Getting it right

Overexploitation and agriculture demand a variety of conservation approaches. Traditional approaches, such as well-placed protected areas and the enforcement of hunting, logging and fishing regulations, remain the strongest defence against the ravages of guns, nets and bulldozers.

Achieving a truly effective protected area network is impossible, however, when governments insist on relegating protected areas to “residual” places – those with least promise for commercial uses.

Reducing impacts from overexploitation of forests and fish is also futile unless industries that employ clearfell logging and illegal fishing vessels transition to more environmentally sustainable practices.

Just as critical as traditional approaches are incentives for hunters, fishers and farmers to conserve threatened species outside designated conservation areas.

Australia’s Leadbeater’s possum remains threatened by logging.
Greens MPs/Flickr, CC BY-NC-ND

For nations like Australia, our study shows there is a growing mismatch in environmental policy and the outcomes for biodiversity. Environmental programs such as the once well-funded National Reserve System Strategy and Biodiversity Fund were important in that they helped conserve wildlife on private and public land, and were fundamental to defeating the biggest, prevailing threats to Australia’s biodiversity. But these programs either do not exist anymore or have little funding to support them at state and federal levels.

On top of this, land-clearing – without doubt one of the largest threats to biodiversity across the country – is on the increase because laws have been repealed across the country. Any benefits accrued by previous good environmental programs are being eroded.

If we are to seriously tackle the largest threats to biodiversity in Australia, we need to recognise the biggest threats. This means efforts to reduce threats from agriculture and overexploitation of forests and fish must include durable environmental regulation.

Creative Commons


This article was co-authored by Thomas Brooks, head of science and knowledge at the International Union for the Conservation of Nature. Sean Maxwell is a PhD candidate, The University of Queensland; James Watson is Associate professor, The University of Queensland, and Richard Fuller is Associate professor, The University of Queensland. This article was originally published on The Conversation. Read the original article.

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Facts and Opinions is a boutique journal of reporting and analysis in words and images, without borders. Independent, non-partisan and employee-owned, F&O is funded by our readers. It is ad-free and spam-free, and does not solicit donations from partisan organizations. To continue we require a minimum payment of .27 for one story, or a sustaining donation. Details here; donate below. Thanks for your interest and support.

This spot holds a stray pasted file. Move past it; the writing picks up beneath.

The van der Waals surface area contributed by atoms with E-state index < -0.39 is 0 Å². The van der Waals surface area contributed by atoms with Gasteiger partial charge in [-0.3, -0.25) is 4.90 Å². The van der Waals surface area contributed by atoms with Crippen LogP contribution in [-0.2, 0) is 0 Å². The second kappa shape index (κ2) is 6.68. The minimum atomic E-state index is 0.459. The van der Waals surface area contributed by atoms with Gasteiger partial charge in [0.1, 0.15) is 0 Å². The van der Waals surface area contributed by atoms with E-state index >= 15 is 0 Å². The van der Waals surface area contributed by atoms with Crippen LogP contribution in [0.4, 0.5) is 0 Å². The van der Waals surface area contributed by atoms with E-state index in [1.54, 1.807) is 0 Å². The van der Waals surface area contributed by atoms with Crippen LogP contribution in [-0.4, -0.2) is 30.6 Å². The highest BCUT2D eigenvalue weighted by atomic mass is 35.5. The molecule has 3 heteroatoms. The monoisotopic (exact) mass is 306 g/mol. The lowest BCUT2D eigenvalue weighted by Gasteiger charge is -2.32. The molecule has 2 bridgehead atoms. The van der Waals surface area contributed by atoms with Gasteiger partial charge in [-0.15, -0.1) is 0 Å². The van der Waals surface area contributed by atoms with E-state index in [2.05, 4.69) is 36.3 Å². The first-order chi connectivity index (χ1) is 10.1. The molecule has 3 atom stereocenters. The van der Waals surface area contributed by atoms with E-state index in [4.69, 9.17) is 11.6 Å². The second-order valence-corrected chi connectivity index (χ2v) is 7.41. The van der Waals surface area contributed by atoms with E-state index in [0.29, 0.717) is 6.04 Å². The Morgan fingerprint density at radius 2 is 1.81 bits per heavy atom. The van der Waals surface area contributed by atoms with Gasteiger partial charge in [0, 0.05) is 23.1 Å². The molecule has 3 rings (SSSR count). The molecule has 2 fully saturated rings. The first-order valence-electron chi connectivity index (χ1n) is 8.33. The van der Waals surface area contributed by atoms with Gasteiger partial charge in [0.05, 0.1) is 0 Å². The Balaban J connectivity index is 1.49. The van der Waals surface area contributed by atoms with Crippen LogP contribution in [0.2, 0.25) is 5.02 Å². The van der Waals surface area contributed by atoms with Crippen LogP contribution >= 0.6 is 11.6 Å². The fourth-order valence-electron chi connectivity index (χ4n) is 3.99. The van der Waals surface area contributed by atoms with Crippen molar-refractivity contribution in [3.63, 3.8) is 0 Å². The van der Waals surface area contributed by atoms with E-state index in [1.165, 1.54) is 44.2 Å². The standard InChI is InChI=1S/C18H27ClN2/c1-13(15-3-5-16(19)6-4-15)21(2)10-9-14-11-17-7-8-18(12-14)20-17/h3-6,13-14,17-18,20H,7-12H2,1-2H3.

F&O’s CONTENTS page is updated each Saturday. Sign up for emailed announcements of new work on our free FRONTLINES blog; find evidence-based reporting in Reports; commentary, analysis and creative non-fiction in OPINION-FEATURES; and image galleries in PHOTO-ESSAYS. If you value journalism please support F&O, and tell others about us.

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Facts, and Opinions, that matter this week

People film with their phones and cameras during a flag-raising ceremony at the Tiananmen Square in Beijing, China June 4, 2016.   REUTERS/Damir Sagolj.

Taiwan tells China not to fear democracy. Above, people film with their phones and cameras during a flag-raising ceremony at the Tiananmen Square in Beijing, China June 4, 2016. REUTERS/Damir Sagolj.

Reports:

Shelter the focus at Venice Architecture Biennale, by Joel Dullroy

The Venice Architecture Biennale is usually a showcase of prestigious architecture projects from around the world, but Germany’s entry this year has taken a different angle, focusing instead on simple shelters used to house asylum seekers.

Emily Dickinson’s garden, “native” plants, and climate change, by Janet Marinelli

A plant from the homestead of poet Emily Dickinson is challenging basic precepts of conservation practice, such as what is the definition of “native”? Are climate refugees that hitchhike north via horticulture less worthy of protection than plants that arrive on their own? Do they pose a threat to existing native species? Should native plant gardening, the domestic form of assisted migration, be used to help plants stranded in inhospitable habitat?

Taiwan tells China not to fear democracy, by J.R. Wu

On the anniversary of China’s bloody crackdown on student-led protests in and around Beijing’s Tiananmen Square, Taiwan’s new president told China that democracy is nothing to fear, and Taiwan could serve as an example to China.

Commentary:

Hong Kong activists split over Tiananmen Square, by Jonathan Manthorpe, International Affairs columnist